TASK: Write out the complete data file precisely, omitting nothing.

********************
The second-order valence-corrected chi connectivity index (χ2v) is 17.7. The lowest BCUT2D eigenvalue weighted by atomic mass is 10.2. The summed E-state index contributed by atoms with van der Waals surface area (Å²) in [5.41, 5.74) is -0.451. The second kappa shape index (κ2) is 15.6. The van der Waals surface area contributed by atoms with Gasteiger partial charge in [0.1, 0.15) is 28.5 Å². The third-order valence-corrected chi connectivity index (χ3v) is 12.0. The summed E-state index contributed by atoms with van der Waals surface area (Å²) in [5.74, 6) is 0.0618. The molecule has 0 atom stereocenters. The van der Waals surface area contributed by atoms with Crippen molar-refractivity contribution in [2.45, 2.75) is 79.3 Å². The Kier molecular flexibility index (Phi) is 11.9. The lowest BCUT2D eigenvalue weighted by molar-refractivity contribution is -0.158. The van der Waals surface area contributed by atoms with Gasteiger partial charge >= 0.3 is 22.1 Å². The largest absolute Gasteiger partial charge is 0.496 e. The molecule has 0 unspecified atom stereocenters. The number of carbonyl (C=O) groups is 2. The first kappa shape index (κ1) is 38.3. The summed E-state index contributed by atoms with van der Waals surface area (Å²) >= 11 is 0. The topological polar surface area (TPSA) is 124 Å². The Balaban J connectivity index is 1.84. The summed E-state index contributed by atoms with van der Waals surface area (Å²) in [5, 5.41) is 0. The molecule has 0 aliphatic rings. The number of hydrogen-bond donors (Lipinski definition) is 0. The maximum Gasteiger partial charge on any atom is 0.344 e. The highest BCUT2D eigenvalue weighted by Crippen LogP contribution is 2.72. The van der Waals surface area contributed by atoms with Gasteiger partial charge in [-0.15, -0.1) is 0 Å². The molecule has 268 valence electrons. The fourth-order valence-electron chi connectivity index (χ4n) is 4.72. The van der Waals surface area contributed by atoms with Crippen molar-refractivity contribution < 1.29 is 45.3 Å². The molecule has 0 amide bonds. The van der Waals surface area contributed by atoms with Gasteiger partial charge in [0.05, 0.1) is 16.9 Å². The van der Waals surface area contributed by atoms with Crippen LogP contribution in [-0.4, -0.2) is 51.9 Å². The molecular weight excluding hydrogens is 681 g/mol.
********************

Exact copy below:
The second-order valence-corrected chi connectivity index (χ2v) is 17.7. The lowest BCUT2D eigenvalue weighted by atomic mass is 10.2. The summed E-state index contributed by atoms with van der Waals surface area (Å²) in [5.41, 5.74) is -0.451. The second kappa shape index (κ2) is 15.6. The van der Waals surface area contributed by atoms with Gasteiger partial charge in [0.1, 0.15) is 28.5 Å². The third-order valence-corrected chi connectivity index (χ3v) is 12.0. The summed E-state index contributed by atoms with van der Waals surface area (Å²) in [5.74, 6) is 0.0618. The molecule has 0 atom stereocenters. The van der Waals surface area contributed by atoms with Crippen molar-refractivity contribution in [2.45, 2.75) is 79.3 Å². The Kier molecular flexibility index (Phi) is 11.9. The lowest BCUT2D eigenvalue weighted by molar-refractivity contribution is -0.158. The van der Waals surface area contributed by atoms with Gasteiger partial charge >= 0.3 is 22.1 Å². The largest absolute Gasteiger partial charge is 0.496 e. The molecule has 0 unspecified atom stereocenters. The number of carbonyl (C=O) groups is 2. The first kappa shape index (κ1) is 38.3. The summed E-state index contributed by atoms with van der Waals surface area (Å²) >= 11 is 0. The topological polar surface area (TPSA) is 124 Å². The Balaban J connectivity index is 1.84. The summed E-state index contributed by atoms with van der Waals surface area (Å²) in [5, 5.41) is 0. The molecule has 0 aliphatic rings. The number of hydrogen-bond donors (Lipinski definition) is 0. The maximum Gasteiger partial charge on any atom is 0.344 e. The highest BCUT2D eigenvalue weighted by Crippen LogP contribution is 2.72. The van der Waals surface area contributed by atoms with Gasteiger partial charge in [-0.15, -0.1) is 0 Å². The molecule has 268 valence electrons. The fourth-order valence-electron chi connectivity index (χ4n) is 4.72. The van der Waals surface area contributed by atoms with Crippen molar-refractivity contribution < 1.29 is 45.3 Å². The molecule has 0 amide bonds. The van der Waals surface area contributed by atoms with Gasteiger partial charge in [0.05, 0.1) is 16.9 Å². The van der Waals surface area contributed by atoms with Crippen LogP contribution in [-0.4, -0.2) is 51.9 Å². The molecular weight excluding hydrogens is 681 g/mol.